Home, sweet home


I had to take 2 mats, cross a river (on foot) and get a mkokoteni ride to get home tonight. Yes, I still live in Nairobi.

That tweet cracked me up, but I couldn’t laugh too hard. When you live where I do, even Rongai jokes lose their ‘oomph’. Let’s just say that if Rongai haters discovered the enchanting haven I call home, they would have a field day. I may not have to take a mkokoteni to get home but I do HAVE to cross a river (it’s seasonal and has been dry for all of the past 4 years but I am allowed to get theatrical here.) And yes, I still live in Nairobi. Politically speaking, I could even claim to be from Embakasi. Geographically, not so much.

If I were to give directions to my place I would use the words to that Sprite ad that goes something like: 'Take a step. Go further. Now go too far' I know two ways to get to my place, Kamulu:
 Weave your way through Muthurwa and board a bus to Tala. The bus will take Mombasa Road, branch into the Ruiru bypass until it gets to Ruai. Then it will take Kangundo and 8 km later you will be at Kamulu...but you won’t have gotten to my place yet. There’re still the rivers that have to be crossed and what-have-you.My directions will probably get yo lost so here's a map. 
Or you could just hitch a ride with my dad. He favours Thika Road as a way of appreciating Kenya’s leap into the future. At Ruiru he takms the bypass to Ruai then Kamulu. He will drop you right at the doorstep. Either way it’s a gruelling one hour long journey.

My house sits in the middle of nowhere. From my window I see tracts and tracts of grass, as far as the eye can see. The wide, wild west...only in my case it’s the East. There’s a school close by, and a few scattered houses...but more or less, we are alone. I am a bit of a loner so this doesn’t bother me much.  What bother me are the heat, and the dust, and the bugs. The bugs here have all sorts of mutations: roaches can fly, mosquitoes are humongous and there are many other creepy crawly things. But they grow on you after a while. I think it has something to do with the fact that they aren’t afraid of humans. Even birds here don’t fly off when you approach them.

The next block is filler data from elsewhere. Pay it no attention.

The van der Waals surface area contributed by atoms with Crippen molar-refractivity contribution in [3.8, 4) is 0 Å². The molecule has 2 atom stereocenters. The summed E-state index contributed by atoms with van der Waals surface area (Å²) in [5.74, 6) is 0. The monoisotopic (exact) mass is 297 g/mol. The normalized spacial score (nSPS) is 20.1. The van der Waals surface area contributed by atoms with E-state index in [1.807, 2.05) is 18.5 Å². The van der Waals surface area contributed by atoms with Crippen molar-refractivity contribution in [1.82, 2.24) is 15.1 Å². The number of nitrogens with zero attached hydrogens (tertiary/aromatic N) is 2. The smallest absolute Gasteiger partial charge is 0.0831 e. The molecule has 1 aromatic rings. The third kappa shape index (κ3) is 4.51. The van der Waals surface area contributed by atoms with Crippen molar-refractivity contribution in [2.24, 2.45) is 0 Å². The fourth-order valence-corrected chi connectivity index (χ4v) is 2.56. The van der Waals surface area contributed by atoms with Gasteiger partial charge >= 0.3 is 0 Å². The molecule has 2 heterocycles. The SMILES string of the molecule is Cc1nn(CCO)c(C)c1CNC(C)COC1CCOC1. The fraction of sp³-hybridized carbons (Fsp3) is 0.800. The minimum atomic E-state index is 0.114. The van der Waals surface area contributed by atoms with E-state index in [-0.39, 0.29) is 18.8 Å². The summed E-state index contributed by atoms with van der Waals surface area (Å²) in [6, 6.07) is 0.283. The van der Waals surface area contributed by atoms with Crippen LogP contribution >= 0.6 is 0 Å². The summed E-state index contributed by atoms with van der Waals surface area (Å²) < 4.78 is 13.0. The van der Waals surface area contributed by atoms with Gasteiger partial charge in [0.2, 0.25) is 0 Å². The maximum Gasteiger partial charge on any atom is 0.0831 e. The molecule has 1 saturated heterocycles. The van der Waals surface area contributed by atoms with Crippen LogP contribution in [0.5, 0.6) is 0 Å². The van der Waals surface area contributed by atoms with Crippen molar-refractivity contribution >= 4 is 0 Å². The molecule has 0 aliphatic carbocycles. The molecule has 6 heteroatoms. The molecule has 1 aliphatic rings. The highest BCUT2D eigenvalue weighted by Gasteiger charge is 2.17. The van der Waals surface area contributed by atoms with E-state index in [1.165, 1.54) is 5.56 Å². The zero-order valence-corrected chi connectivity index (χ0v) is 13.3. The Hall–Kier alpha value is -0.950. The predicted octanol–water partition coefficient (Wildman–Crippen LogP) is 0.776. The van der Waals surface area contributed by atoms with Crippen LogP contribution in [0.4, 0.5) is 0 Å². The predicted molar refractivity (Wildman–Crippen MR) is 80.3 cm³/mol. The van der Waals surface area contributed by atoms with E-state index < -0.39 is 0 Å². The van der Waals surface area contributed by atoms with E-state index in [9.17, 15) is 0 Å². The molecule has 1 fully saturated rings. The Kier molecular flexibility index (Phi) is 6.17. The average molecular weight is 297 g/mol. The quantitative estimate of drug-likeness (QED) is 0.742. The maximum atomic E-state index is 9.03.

However, I love the space and the quiet. The sunrises and sunsets are at their most beautiful here. Even the full moon is bigger and much closer. And on moonless nights, the stars are quite a sight. I love the endless grass too. When I look out of my window, I can pretend that all that lies under the sun, as far as I can see, is mine to conquer.  More importantly, inasmuch as it is home, it doesn’t allow me to just sit in my comfort zone.  The climate is unforgiving but I have learnt that I am not as fragile as I thought. I am not much of a ‘settler’. I don’t get attached to people, let alone places...but this place is growing on me, somewhat.





  • Digg
  • Del.icio.us
  • StumbleUpon
  • Reddit
  • RSS

3 comments:

njorefaith said...

You are a humorous writer! *hoping that spelling is right*
I love the piece :-)

Ifehenia said...

My living in the middle of nowhere isn't in vain, it seems. At least it made u smile. Am glad you loved it.

Ifehenia said...

My living in the middle of nowhere isn't in vain, it seems. At least it made u smile. Am glad you loved it.

Post a Comment